Residential Foreclosure – 2006


Regardless of the current state of the economy, homeowners default on their mortgage loans and lenders file routine foreclosure actions. In order to understand the overall foreclosure process, it is easier to separate the action into four definitive stages: 1) pre-complaint; 2) complaint ; 3) judgment; and 4) sale. The goal for lenders in this process is the recoupment of their investment, while the goal of the homeowner depends on their situation: abandonment of the property; saving the property through reinstatement or a refinance/payoff; or selling of the property to salvage equity.

Illinois Mortgage Foreclosure Law, 735 ILCS 5/15-1101 et. seq., governs these actions. Illinois is a judicial state requiring court actions to foreclose a mortgage. A myriad of defenses may be available to the homeowner, including the Truth in Lending Act (TILA), Consumer Fraud, and the Fair Debt Collection Act. In reality, barring a violation of any applicable Federal or State statute or regulation, the lender is nearly guaranteed to prevail in the action. Due to statutory redemption rights for occupied residences, a typical foreclosure action requires at least 7 months to completely divest the homeowner of their rights in the property. This time allows the diligent homeowner an opportunity to save their home, or salvage any equity, as their situation permits.

I. Pre-Complaint

The process of foreclosure begins with the mortgagor/homeowner’s default on the note. The mortgage secures the property to the note, and the property is available to the lender to recover the loaned funds. Defaults generally involve failure to make monthly installments of principal and interest (and also escrow funds for taxes and insurance, as applicable). When this occurs, mortgagee/lenders typically attempt to work out the default through make up payments, but cooperation and compromise by either the lender or homeowner remains a variable.

Following a default, either immediately or after an attempted work out period, the lender is required by the mortgage and note to give a “Notice of Default” and acceleration letter to the homeowner. This serves to notify the homeowner in writing the nature and extent of the default and affords a 30 day period to rectify the default. The lender’s attorneys either receive the file and send the Notice of Default, or receive the file during the 30 day period.

II. Complaint

Following the 30 day Notice of Default/acceleration period, the lender’s attorney orders minutes of foreclosure, otherwise known as a title report. As a foreclosure action divests any junior lienholder or claimant of their interest in the property, those parties so appearing in the minutes are named as defendants in the action. Also named are unknown owners and non-record claimants, whose interests are not of record but who may be extinguished following service by publication. The form of the complaint is set by statute, 735 ILCS 5/15-1504. It is important to note that property taxes and certain municipal liens cannot be extinguished through foreclosure. As a result, taxes are monitored closely by lenders during default because a county real estate tax lien can effectively advance ahead of an otherwise valid mortgage lien and terminate it when the tax lien redemption period expires.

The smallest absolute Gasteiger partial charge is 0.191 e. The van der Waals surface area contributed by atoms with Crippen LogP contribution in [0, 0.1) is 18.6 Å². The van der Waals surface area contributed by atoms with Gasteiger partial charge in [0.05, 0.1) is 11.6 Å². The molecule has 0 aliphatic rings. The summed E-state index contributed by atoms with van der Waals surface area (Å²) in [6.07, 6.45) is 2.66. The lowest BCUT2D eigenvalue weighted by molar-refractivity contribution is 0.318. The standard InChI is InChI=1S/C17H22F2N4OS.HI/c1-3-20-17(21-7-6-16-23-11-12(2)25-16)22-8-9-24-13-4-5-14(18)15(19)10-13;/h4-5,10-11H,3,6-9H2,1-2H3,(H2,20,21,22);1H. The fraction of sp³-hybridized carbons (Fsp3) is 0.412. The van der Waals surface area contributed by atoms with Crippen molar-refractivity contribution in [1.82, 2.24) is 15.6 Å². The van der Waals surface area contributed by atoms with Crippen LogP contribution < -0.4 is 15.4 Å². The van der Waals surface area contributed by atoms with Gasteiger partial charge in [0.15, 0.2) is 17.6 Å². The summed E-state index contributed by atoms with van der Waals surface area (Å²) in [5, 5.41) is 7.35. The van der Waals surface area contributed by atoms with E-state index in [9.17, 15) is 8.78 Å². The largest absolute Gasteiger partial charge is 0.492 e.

Upon filing of the Complaint, service is had by way of a 30 day summons. If personal/abode service is unsuccessful, the Plaintiff’s attorney may publish for service (once a week, for three consecutive weeks, see 735 ILCS 5/2-206 and 2-207). Publication is also effective service upon the unknown owners and non-record claimants. Attendant with filing of the Complaint and service, Plaintiff records a lis pendens, or notice of foreclosure, with the county recorder’s office giving any subsequent interested parties notice of the pending foreclosure. See 735 ILCS 5/15-1503. Prudence dictates that the Plaintiff, upon receipt of its recorded lis pendens, then order a “date down” of title work. The date down will cover the gap between the minutes of foreclosure and the time of recording the lis pendens, ensuring that no other party has slipped in any lien or claim that needs to be addressed in the Complaint by amendment.

III. Judgment

Foreclosure judgments, though typically lengthy, primarily establish only two purposes: they set the amount of the judgment; and they establish the redemption period. The judgment amount includes: principal; interest; attorney’s fees; and costs (filing and service fees). Also included in the judgment amount are: title expenses; paid taxes or insurance, if applicable; recording fees for the lis pendens; and any other costs related to securing or maintaining the property.

The judgment usually includes statements/findings concerning the identification of the property, service and default (or summary judgment) against the defendants, and a nearly verbatim recitation of the statutory foreclosure sale process.

Attendant with the judgment plaintiffs may appoint, if they choose and if allowed in the particular county, a private selling officer to conduct the sale. In addition, if the property is vacant and abandoned, plaintiff may seek to shorten the redemption period to 30 days from judgment by way of an affidavit indicating what investigation/observations have been made of the property to support a conclusion that no one is in residence and it is abandoned.

IV. Sale